Quite often teachers tell me about their difficulties with managing student behaviors. It seems to be one of the reasons they leave the profession earlier than planned. Last week, I assisted a teacher with mock interviews. One of the students, a high school junior, said she wanted to be a pediatrician, because she loves working with children. She said she would not become a teacher because of how she has observed teachers being treated by students. “I wouldn’t be able to handle that,” she said. “They are disrespectful and do not know how to talk to adults. No ma’am. I cannot be a teacher.”
Last week I had a conversation with a teacher, from Kenya, about a recent interaction with a student. He said he asked her to wait in the hallway until she calmed down, but she refused, told him to mind his…business. She was unconsoled by her friends, was hitting them, using profanities, and interrupted him as he attempted to check attendance and begin the lesson. He said he threatened to write her up, but that did not influence her to calm down. After a few more exchanges, he said to her, “I’m sorry, but you really need to shut up.” That, he said, made it worse. He said it got so bad that the students, her friends, turned on her, agreeing with him. He said she finally calmed down, but it offered him very little time to teach the lesson he had planned. I asked if he had written a referral. This was his response, “No ma’am, I did not. I have written her up many times before and she just keeps repeating this behavior. I’m pretty sure she’s dealing with something at home. I don’t know what it is because I cannot talk with her. She received the rebuke of her friends. There is no greater reprimand than rebuke of your peers!
I ask myself what causes children to act this way. I hear this type of thing from teachers all the time. I’ve seen it for myself, in classrooms. Why? Why are our children not grateful for the education they are receiving? Why would they rather disrupt the classroom than learn the information their teacher has prepared to teach? A few years ago I became the sub for a teacher who left mid-year. Each day, it seemed the students wanted me to fight with them and if I won the battle, I would earn the right to teach that day. Several reasons have come to mind and they all are in regards to parenting.
We often refer to Proverbs 22:6 as a verse about how we should raise our children in the fear and admonishment of the Lord. I’ve heard it said that this verse is about helping children to begin using their God-given gifts and talents at a young age. It states, “Start children off on the way they should go, and even when they are old they will not turn from it.” I’d like to use this Scripture to point out that children learn from what they see in their parents. We are teaching them inadvertently. They mimic our behaviors and attitudes. If they hear us speaking negatively or disrespectfully about their teacher or their school, they will do it, too. If they sit in on a parent-teacher conference and witness us blaming the teacher or challenging his/her classroom rules, they will do it too. If we start our children off without teaching them the value of school, the value of education, the value of their teacher’s time - they will never know the importance of it. In fact, they may spoil the educational experience for their classmates.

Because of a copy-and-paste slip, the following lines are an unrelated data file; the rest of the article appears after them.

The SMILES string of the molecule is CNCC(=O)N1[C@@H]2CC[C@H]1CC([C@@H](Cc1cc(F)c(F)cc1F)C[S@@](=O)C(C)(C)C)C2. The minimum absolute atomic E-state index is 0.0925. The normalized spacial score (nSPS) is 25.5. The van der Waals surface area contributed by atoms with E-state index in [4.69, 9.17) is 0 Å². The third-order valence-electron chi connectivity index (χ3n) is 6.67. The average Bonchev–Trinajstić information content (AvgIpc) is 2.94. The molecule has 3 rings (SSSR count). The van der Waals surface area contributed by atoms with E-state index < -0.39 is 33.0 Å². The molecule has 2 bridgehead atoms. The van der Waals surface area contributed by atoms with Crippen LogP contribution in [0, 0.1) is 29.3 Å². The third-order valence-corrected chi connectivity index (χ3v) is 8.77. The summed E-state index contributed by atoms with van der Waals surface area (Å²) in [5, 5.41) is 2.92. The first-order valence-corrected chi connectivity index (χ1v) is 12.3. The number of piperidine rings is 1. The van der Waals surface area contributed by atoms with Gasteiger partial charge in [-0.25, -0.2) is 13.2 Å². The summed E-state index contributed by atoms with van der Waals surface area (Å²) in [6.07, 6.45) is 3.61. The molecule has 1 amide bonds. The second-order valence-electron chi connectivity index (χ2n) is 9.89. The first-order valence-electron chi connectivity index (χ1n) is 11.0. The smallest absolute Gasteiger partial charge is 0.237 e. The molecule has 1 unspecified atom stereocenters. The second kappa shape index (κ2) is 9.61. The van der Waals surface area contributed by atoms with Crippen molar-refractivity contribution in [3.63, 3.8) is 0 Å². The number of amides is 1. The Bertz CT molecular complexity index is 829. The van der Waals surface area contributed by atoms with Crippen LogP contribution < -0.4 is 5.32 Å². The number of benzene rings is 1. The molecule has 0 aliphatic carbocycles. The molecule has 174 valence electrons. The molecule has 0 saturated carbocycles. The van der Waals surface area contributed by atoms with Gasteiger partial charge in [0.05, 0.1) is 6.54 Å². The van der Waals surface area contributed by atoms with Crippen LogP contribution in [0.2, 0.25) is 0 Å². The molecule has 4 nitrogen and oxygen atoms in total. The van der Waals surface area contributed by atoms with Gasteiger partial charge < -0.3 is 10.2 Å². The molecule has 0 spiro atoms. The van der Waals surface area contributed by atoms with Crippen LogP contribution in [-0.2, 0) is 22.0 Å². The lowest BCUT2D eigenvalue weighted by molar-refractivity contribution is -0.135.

Proverbs 29:15, 17 has more on the topic of parenting. 15”A rod and a reprimand impart wisdom, but a child left undisciplined disgraces its mother. 17"Discipline your children, and they will give you peace, they will bring you the delights you desire.” You may have seen in last week’s news that James and Jennifer Crumbley had their first court appearance. The charges claim that they created a chaotic home life, knew their son needed mental health care, but did not provide it, and bought him the gun that he used to kill 4 of his classmates in a school shooting last year. Parents, what you do matters! Your care and conversation with your children can make or break their future. It can also make or break the future of their peers.
In the OT we read about Hophni and Phinehas, the two sons of Eli. All three were priests of the Lord. Scripture tells us that “Eli’s sons were scoundrels; they had no regard for the Lord.”1 Sam. 2:12 Their sinful deeds went on for a time until “Eli, who was very old, heard about everything his sons were doing to all Israel and how they slept with the women who served at the entrance to the tent of meeting.” He spoke with them about it, but they did not change their behavior. God is patient with his children, and we can mistake His patience for absence. We may think that because He hasn’t punished us, that He won’t. There is folly in that thinking. We don’t know how many years passed, but God did punish Eli for allowing his sons to continue to dishonor the people’s sacrifices. He accused Eli of honoring his sons more than he honored the Lord. (v. 29) He punished Eli’s family with the wage of sin. Death. “...Although good will be done to Israel, no one in your family line will ever reach old age. 33Every one of you that I do not cut off from serving at my altar I will spare only to destroy your sight and sap your strength, and all your descendants will die in the prime of life 34“‘And what happens to your two sons, Hophni and Phinehas, will be a sign to you—they will both die on the same day.” (v.32-34)
Parents, you matter. How you parent matters. You are training up the next generation. Yes, you should teach your children the ways of the Lord, but we must not neglect to teach them and demonstrate to our children the heart of God. The future is in our hands. Our teachers deserve better. They are imparting knowledge to the next generation, our children’s future is in their hands. We must support teachers and discipline our children. Amen.